A pulsing soundtrack from Scottish post-rock band Mogwai accompanies the drama, and the show does an excellent job expounding on the mystery and general unease it establishes in the opening. The whole premise is unsettling, and The Returned constantly teases viewers as to whether or not they should fear specific characters. Camille may be hiding something evil behind her precocious smiles, and Victor's wide-eyed stares sent shivers down my spine. Serge is the only character with a violent past, and he proves one of the least unsettling undead. I can't say I would sleep easy knowing my decades-dead wife was plodding around my living room. The "never-dead" do awful things, too; out of spite and fear and jealousy. Emotions run high throughout much of the series, and the finale leaves little hope for an easy resolution.
I have seen The Returned's pacing and disclosures likened to those of TV juggernaut "Lost," a series I never watched (I know, I know…). This is a slow burn, thoughtful show, and the creators must tread carefully in later seasons to avoid alienating viewers. The Returned asks so many questions that it never answers. Among them: Why does the local police captain (Samir Guesmi) have surveillance cameras inside Camille and Lena's home? What the hell is Lucy? Why did a pack of animals drown themselves in the reservoir? Do the returned come back forever or just a few weeks? I applaud this show for being both entertaining and challenging, and I suspect it will have a successful run if the producers keep a forward momentum.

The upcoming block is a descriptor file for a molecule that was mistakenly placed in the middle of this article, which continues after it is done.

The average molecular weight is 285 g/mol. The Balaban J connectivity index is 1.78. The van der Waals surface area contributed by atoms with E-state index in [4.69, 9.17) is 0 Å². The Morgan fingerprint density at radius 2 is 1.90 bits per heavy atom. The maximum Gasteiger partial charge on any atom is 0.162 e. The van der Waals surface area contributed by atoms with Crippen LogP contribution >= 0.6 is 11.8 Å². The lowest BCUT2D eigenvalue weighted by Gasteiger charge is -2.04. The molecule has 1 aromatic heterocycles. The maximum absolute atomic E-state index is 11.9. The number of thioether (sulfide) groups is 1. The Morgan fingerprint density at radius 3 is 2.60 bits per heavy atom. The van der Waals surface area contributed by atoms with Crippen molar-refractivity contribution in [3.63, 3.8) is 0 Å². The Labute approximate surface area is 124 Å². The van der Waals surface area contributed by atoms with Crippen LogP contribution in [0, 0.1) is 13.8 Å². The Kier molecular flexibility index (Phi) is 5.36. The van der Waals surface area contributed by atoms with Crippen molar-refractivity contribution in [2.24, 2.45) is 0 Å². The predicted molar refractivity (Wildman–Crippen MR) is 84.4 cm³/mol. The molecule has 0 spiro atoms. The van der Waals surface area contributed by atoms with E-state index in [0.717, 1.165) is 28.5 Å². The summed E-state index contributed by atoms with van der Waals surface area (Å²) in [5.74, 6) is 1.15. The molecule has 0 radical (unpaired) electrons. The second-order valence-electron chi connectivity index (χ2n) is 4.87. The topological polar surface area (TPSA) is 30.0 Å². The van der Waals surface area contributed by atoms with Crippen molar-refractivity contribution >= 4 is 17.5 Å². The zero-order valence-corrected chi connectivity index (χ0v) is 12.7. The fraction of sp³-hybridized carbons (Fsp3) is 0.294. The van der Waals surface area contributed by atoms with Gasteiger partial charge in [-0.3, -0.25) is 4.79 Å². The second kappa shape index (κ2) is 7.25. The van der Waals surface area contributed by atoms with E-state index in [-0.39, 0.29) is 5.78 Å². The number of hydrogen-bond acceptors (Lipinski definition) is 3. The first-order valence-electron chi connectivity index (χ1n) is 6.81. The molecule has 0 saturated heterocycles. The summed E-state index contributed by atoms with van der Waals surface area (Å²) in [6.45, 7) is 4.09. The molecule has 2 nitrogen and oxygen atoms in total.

Each episode receives a crystal-clear 1.78:1/1080p/AVC-encoded transfer. Fine object detail and texture are impressive, and the digitally shot series has a lot of HD pop. The color scheme is tweaked toward cool blues and greys, but everything is nicely saturated. Black levels and shadow detail are good, and I noticed no issues with artifacting or aliasing.
The French 5.1 DTS-HD Master Audio soundtracks that accompany each episode are moody and affecting, like the series, and each provides a subtly immersive experience. There is a theatrical quality to the surround mixing, and the range is extensive. There is plenty of quiet, perfectly audible dialogue alongside bursts of action and ambient effects. The Mogwai music resonates, and the whole package is backed with surround and subwoofer support. English subtitles are provided.
PACKAGING AND EXTRAS:
There are no on-disc extras, but this two-disc set is handsomely packed in a digipack. A multi-page booklet provides essays and interviews.
The French have created a subtly frightening zombie series with barely an open wound in sight. The Returned sees a host of long-dead citizens of an idyllic mountain town return to their homes with no knowledge of their demise. This causes much tension between the living and undead, and this first season only teases at the origin and purpose of these returned souls. This slow-burn chiller is moody and atmospheric and one of the year's best new series. Highly Recommended.
William lives in Raleigh, North Carolina, and looks forward to a Friday-afternoon matinee.